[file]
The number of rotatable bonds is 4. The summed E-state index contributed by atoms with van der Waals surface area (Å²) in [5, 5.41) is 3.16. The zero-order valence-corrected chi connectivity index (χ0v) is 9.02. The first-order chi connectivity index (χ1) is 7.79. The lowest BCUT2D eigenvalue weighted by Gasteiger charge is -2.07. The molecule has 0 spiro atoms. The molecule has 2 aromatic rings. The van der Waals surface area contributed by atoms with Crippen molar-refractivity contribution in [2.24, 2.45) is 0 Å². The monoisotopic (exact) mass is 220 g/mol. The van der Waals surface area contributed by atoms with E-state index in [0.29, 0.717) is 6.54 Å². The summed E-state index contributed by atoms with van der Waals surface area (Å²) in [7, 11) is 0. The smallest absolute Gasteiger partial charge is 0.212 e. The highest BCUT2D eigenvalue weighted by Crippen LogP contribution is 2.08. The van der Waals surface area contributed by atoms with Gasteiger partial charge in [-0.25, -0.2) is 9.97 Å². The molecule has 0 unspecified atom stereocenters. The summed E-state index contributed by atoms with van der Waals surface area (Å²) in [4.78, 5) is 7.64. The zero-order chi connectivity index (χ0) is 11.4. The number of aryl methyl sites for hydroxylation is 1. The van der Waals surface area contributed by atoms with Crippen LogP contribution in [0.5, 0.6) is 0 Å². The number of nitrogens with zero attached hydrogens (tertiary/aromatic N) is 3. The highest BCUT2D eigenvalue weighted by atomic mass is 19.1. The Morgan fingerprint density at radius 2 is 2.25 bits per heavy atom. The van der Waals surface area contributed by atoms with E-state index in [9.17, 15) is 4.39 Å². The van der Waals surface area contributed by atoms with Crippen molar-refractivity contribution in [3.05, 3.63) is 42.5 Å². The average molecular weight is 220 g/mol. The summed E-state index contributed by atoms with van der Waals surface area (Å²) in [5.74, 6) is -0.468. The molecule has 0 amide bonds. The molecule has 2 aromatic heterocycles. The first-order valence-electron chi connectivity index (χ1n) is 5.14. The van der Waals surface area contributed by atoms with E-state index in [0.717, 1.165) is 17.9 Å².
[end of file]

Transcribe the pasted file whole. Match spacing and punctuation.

The number of rotatable bonds is 4. The summed E-state index contributed by atoms with van der Waals surface area (Å²) in [5, 5.41) is 3.16. The zero-order valence-corrected chi connectivity index (χ0v) is 9.02. The first-order chi connectivity index (χ1) is 7.79. The lowest BCUT2D eigenvalue weighted by Gasteiger charge is -2.07. The molecule has 0 spiro atoms. The molecule has 2 aromatic rings. The van der Waals surface area contributed by atoms with Crippen molar-refractivity contribution in [2.24, 2.45) is 0 Å². The monoisotopic (exact) mass is 220 g/mol. The van der Waals surface area contributed by atoms with E-state index in [0.29, 0.717) is 6.54 Å². The summed E-state index contributed by atoms with van der Waals surface area (Å²) in [7, 11) is 0. The smallest absolute Gasteiger partial charge is 0.212 e. The highest BCUT2D eigenvalue weighted by Crippen LogP contribution is 2.08. The van der Waals surface area contributed by atoms with Gasteiger partial charge in [-0.25, -0.2) is 9.97 Å². The molecule has 0 unspecified atom stereocenters. The summed E-state index contributed by atoms with van der Waals surface area (Å²) in [4.78, 5) is 7.64. The zero-order chi connectivity index (χ0) is 11.4. The number of aryl methyl sites for hydroxylation is 1. The van der Waals surface area contributed by atoms with Crippen LogP contribution in [0.5, 0.6) is 0 Å². The number of nitrogens with zero attached hydrogens (tertiary/aromatic N) is 3. The highest BCUT2D eigenvalue weighted by atomic mass is 19.1. The Morgan fingerprint density at radius 2 is 2.25 bits per heavy atom. The van der Waals surface area contributed by atoms with E-state index in [9.17, 15) is 4.39 Å². The van der Waals surface area contributed by atoms with Crippen molar-refractivity contribution in [3.05, 3.63) is 42.5 Å². The average molecular weight is 220 g/mol. The summed E-state index contributed by atoms with van der Waals surface area (Å²) in [5.74, 6) is -0.468. The molecule has 0 amide bonds. The molecule has 2 aromatic heterocycles. The first-order valence-electron chi connectivity index (χ1n) is 5.14. The van der Waals surface area contributed by atoms with E-state index in [0.717, 1.165) is 17.9 Å².